The Paperboy


Ignored the critics, who gave The Paperboy only a 38% positive rating on Rottentomatoes.com, and saw it last night. It was entertaining, which is all one should ever ask of a movie.

A critic's #1 job is to show how intelligent he is. His #2 job is to show how refined his sensibilities are. And his #3 job is to show how cleverly cutting he can be.

(As the writer of this review, I plead guilty to all of the above.)

In any case, letting you know whether you'd actually enjoy the movie doesn't even make most critics' lists.

The operative word for the movie is "steamy." It's a film noir set in late 60's Florida, with all the social commentary on that time and place you'd expect from a movie made by Hollywood in 2012.

Nicole Kidman vamps it up as a sultry siren with a fixation on men in prison. She seems to enjoy playing cheap, which she does well. The only problem was that at 5' 11" she towers over most of the men who are supposed to be lusting after her. (She had this same problem while playing the role of Tom Cruise's wife.)

Zac Efron does a solid job as a former college swimming champion who is the son of a local newspaper publisher. Efron is about eye level with Kidman's breasts, which might explain his character's fixation on her. But Efron did bring to mind a cardinal Hollywood rule, which is to hide your gayness if you want to be considered for romantic leading roles. Also, when Efron enters the water and takes a few strokes, it's painfully obvious he was never a swimmer, though I doubt most moviegoers would be as bothered by this quibble as I was.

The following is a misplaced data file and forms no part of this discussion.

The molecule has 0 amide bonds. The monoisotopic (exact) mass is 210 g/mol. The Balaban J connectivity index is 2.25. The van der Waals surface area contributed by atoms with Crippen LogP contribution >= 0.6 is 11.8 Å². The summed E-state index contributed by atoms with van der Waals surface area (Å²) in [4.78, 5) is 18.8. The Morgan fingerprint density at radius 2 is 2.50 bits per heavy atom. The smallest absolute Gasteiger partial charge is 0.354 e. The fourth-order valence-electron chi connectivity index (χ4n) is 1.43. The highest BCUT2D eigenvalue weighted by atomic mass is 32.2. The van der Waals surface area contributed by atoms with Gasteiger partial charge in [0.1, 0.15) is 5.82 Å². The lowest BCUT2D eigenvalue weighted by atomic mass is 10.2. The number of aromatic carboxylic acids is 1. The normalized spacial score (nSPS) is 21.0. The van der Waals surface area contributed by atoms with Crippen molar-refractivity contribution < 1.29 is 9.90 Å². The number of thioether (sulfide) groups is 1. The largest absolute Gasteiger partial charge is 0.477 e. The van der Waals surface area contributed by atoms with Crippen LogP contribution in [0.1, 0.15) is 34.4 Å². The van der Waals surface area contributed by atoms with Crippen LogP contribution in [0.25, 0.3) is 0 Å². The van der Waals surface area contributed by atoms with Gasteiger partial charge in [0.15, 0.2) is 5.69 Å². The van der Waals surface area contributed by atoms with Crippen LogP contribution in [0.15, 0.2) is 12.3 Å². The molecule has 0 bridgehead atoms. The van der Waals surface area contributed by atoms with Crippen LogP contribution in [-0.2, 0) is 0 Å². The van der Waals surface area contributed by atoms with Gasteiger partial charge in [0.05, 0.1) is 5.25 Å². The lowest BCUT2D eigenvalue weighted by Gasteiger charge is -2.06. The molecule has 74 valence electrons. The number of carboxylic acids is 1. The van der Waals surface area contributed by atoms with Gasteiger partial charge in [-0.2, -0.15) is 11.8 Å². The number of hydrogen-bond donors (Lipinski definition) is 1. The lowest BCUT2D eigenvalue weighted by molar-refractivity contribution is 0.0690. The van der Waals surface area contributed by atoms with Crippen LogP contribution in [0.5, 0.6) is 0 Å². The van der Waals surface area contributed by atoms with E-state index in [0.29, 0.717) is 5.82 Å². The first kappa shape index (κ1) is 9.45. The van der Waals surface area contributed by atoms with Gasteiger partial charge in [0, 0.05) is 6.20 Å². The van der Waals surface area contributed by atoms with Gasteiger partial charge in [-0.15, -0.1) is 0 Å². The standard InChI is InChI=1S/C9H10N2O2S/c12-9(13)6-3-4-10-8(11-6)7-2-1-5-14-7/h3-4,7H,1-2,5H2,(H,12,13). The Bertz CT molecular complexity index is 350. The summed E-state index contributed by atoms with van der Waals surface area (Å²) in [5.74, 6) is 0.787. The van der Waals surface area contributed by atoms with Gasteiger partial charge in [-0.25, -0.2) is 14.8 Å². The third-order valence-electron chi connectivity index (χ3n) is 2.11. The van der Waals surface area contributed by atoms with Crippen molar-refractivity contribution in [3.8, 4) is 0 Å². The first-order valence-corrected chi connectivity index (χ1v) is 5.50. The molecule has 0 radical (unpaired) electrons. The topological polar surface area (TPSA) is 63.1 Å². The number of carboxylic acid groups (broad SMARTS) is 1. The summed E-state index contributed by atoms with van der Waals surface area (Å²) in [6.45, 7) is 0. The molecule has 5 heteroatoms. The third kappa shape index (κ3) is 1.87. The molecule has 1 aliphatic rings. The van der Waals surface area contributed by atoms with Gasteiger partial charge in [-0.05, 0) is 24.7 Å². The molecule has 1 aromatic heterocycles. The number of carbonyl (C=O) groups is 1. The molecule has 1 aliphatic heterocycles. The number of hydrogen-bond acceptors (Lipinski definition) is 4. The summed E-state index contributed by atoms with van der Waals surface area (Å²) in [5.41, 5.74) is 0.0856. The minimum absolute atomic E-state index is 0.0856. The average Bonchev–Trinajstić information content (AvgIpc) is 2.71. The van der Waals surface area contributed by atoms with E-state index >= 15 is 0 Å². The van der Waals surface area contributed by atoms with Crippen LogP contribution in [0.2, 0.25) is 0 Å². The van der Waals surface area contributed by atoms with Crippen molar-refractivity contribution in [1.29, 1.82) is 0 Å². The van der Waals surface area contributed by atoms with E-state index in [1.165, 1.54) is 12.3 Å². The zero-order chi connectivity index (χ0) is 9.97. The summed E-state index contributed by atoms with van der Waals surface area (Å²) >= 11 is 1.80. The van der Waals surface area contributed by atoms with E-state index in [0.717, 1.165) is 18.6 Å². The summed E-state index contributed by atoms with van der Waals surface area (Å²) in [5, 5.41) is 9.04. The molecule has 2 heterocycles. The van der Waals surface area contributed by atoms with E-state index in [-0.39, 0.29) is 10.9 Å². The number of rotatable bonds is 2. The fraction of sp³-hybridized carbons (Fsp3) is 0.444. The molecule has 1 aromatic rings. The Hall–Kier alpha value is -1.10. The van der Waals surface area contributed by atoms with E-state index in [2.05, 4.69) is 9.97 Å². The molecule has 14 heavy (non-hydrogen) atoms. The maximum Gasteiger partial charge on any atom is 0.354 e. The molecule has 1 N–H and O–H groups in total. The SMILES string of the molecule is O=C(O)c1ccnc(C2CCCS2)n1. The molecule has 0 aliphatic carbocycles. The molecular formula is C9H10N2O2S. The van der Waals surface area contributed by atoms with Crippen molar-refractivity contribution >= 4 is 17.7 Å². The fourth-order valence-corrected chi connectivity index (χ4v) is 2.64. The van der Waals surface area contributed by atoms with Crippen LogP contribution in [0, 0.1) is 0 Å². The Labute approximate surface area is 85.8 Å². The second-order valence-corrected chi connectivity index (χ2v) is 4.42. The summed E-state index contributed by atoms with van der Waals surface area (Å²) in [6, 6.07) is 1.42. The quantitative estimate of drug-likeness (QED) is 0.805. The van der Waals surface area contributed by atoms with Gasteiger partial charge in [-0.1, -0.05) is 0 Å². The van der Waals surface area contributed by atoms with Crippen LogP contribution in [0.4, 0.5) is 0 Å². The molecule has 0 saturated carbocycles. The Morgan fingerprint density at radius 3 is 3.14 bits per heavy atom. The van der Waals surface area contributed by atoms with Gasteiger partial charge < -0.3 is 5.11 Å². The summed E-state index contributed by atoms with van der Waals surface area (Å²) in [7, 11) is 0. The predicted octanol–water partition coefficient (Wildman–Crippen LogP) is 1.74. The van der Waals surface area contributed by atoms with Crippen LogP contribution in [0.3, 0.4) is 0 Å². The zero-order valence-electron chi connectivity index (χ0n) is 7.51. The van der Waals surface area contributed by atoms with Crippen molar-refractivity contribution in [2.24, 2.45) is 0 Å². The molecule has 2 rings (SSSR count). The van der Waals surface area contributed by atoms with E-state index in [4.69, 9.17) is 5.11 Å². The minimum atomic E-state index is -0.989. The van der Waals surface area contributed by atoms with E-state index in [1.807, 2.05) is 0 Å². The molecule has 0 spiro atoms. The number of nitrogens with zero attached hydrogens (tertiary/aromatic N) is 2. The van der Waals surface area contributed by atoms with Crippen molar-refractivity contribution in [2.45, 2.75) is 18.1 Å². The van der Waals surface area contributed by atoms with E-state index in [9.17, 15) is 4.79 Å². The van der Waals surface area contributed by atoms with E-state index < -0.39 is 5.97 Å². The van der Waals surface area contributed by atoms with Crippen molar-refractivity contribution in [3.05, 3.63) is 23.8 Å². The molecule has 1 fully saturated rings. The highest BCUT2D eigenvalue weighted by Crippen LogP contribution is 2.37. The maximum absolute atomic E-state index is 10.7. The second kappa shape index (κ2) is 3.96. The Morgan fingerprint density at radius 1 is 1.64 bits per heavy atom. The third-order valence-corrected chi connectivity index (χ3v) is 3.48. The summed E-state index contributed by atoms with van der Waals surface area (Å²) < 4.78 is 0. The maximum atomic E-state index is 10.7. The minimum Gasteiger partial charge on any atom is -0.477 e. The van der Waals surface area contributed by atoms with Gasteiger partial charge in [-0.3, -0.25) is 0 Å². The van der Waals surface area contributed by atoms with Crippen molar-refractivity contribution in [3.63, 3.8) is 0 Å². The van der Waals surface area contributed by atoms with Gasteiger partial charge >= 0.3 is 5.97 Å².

Matthew McConaughey played Efron's older brother, a Miami reporter who come to town to investigate whether a local man convicted of murder is in fact guilty. I've also heard that McConaughey is gay, but coincidentally, so is his character here. That knowledge actually seemed to enhance his credibility in the role, not sure why. I've never mistaken Arnold Schwarzenegger for an actual tough guy, yet that's never bothered me while watching him play a role. But knowing about an actor's sexuality is somehow more distracting.

The Efron-sized David Oyelowo did a good job as the reporter who is McConaughey's reporting partner from Miami. (He may have been cast so that it seemed credible that Efron could beat him in a fight.) It's to the moviemaker's credit that they didn't make Oyelowo's character too noble, as moviemakers tended to do with the vast majority of black characters until quite recently.

John Cusack is excellent as the convict, though he may not be quite masculine enough. A guy who can come in his pants without even touching himself is a guy with a lot of male hormones, and the baby-faced Cusack, no matter how disheveled and profane, just doesn't look like that guy. (Now there's a role for Schwarzenegger -- except Arnold wouldn't have had the acting chops to pull it off.)

Anyway, some of what the critics said was true. The Southern gothic aspects do verge on camp. The accents aren't quite right. The movie does condescend to its characters. And it's awfully tawdry.

But none of that detracts from the fun, and some of it actually adds to it.